Taking its name from an old fable in which an idle cricket sings and dances its summer away while the diligent ant toils in preparation for the coming winter, Julia Ritschel’s The Cricket and the Ant (La Cigale et la Fourmi) is a sensitive coming-of-age film from Germany that raises the possibility of reconciliation between these two different ways of living. The cricket’s frivolity is reflected in the young Lena (Elisa Schlott), a student in the midst of an intimate affair with her French teacher, Katharina (Tabita Johannes). But when Katharina starts having reservations about this forbidden romance, Lena is pushed to reconsider the balance between her desires and her responsibilities.
With The Cricket and the Ant screening in London on January 13th as part of the New Queer Visions event, “Don’t Look Back in Anger”, we got in contact with Ritschel to discusses the writer-director’s new short.
What was the inspiration for this story?
The story in the film of The Cricket and the Ant is half autobiographical. Since it is my first film as a director, I wanted to make a strong and personal film that touches people. When I started writing I also found an old French exam at home which was about the fable of the cricket and the ant by French author Jean de la Fontaine. In the exam we had to answer the question if we’d prefer to live like the cricket or the ant. Then I didn’t pick a side and explained that I’d like to combine both worldviews with each other to be happy in the end. I got a bad grade because I didn’t make a decision.
That was the main reason why I used the fable in the film; to me it stands as a metaphor for the whole story which is about making decisions for your life however hard they might be.
Do you feel that the film offers a moral stance on its student-teacher relationship? Or is it up to the audience to decide whether it’s right or wrong?
When I wrote the story, I never thought of categories like right or wrong because the main reason to make this movie was to create a powerful love story which is real and which exists even if it doesn’t succeed. I wanted to show how passionate and exciting but also how complicated and painful love can be, especially when it’s your first love. The main character in the film, Lena, is 18 years old and in her senior year at high school. That makes it in Germany not forbidden to be in a relationship with your teacher.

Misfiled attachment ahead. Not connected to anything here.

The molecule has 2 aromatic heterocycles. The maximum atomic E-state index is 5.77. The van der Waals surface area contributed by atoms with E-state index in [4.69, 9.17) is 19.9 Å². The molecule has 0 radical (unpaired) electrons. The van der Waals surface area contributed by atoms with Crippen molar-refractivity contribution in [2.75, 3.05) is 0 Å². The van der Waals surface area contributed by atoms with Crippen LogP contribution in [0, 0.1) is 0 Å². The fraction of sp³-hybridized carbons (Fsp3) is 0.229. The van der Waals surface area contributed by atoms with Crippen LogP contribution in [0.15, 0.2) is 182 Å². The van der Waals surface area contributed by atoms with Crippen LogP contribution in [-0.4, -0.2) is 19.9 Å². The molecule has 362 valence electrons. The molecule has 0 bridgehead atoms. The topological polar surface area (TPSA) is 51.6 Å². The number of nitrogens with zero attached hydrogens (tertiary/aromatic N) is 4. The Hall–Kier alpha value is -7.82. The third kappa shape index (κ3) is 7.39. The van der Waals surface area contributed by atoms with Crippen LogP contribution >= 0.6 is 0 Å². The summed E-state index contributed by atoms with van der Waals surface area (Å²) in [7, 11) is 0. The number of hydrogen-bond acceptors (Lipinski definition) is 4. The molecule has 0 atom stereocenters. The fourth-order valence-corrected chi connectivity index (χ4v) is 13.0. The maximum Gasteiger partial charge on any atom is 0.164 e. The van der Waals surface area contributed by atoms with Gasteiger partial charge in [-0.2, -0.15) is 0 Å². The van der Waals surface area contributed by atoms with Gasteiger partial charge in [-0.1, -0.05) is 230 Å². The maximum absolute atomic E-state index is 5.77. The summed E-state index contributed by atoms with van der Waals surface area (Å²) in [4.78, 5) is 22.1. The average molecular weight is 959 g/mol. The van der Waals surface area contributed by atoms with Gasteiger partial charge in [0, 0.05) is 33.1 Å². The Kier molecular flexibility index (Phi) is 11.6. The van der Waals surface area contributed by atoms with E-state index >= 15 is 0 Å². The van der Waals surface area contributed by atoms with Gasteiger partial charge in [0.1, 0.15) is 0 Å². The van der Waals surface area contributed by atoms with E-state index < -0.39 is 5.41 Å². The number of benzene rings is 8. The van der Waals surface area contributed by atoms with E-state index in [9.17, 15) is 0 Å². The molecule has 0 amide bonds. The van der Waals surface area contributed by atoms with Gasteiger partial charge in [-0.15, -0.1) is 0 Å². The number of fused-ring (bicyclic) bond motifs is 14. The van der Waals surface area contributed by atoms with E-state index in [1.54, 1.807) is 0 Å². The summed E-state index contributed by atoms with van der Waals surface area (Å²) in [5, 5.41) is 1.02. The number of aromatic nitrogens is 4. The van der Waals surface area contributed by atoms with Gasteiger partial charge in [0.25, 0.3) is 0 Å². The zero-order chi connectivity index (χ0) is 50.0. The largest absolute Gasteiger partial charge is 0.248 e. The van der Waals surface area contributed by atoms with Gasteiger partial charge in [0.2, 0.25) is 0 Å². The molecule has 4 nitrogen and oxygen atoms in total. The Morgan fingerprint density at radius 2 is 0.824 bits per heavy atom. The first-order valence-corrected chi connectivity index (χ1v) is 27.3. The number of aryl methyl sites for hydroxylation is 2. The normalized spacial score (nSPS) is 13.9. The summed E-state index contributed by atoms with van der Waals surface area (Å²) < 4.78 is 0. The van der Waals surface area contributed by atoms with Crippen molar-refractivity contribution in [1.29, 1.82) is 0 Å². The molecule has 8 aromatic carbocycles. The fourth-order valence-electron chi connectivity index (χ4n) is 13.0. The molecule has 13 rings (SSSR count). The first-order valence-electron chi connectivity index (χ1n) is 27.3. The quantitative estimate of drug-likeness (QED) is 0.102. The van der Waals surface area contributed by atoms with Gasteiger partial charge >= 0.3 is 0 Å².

But of course it is a sensitive topic and most likely not appreciated by others. And I do understand everybody who might have a problem with it, especially in these times where abuse becomes unfortunately more and more common. But that wasn’t the intention in this film. In my opinion we don’t choose who we love, we just choose how we want to live and who we want to be with in the end. And I hope that’s the message that the audience will go out with.
What was the process like of working with the film’s two lead actresses to create these characters and the chemistry between them?
Four months before we started shooting we were doing constellation castings in Berlin for both roles, the student and the teacher. Elisa Schlott, playing young student Lena, was the first girl coming to the auditions and she blew us away. She put so much strength and emotion into the character that we decided on the next day to cast her.
We still hadn’t found the teacher so we invited a couple of actresses to another casting audition together with Elisa. Tabita Johannes, who got the role in the end, was the last actress coming that day. I could feel a chemistry between the two of them right away and it was a joy to watch them and to talk about the characters with them. They were both really open and interested in creating authentic characters in the film. It was really important for me to establish an atmosphere of trust. We did a lot of rehearsals, especially for the intimate scenes so that everybody felt comfortable with it. I was really happy to have those two great actresses in my first film who are not just talented but also highly sensitive, compelling and dedicated to their roles!
What was the location for the film’s opening and closing beach scenes?
We were shooting the opening and closing scenes of the film at the Baltic Sea. To me the sea always stands for a certain kind of longing, freedom and peace. At the beginning of the film, Lena and her teacher Katharina are madly in love, everything is still exciting and full of tension. But in the end Lena has to find her own way out of the situation, making her own decisions, to look into the future with hope even though she is sad. The Baltic Sea was the perfect place to combine all of those different feelings.
Do you sympathise more with the fun-loving cricket of the story or the more disciplined, serious-minded ant? Or does your worldview lie somewhere in between?
As I tried to already answer in the first question, my worldview really lies somewhere in between. It did when I was young and it still does, now that I am not so young anymore. But that’s my opinion. In many ways, the mixture makes it.
Do you have any plans yet for your next film?
Right now I am working on my first feature. It will be a love story again, but this time between two female best friends struggling between love and friendship and all other obstacles in life.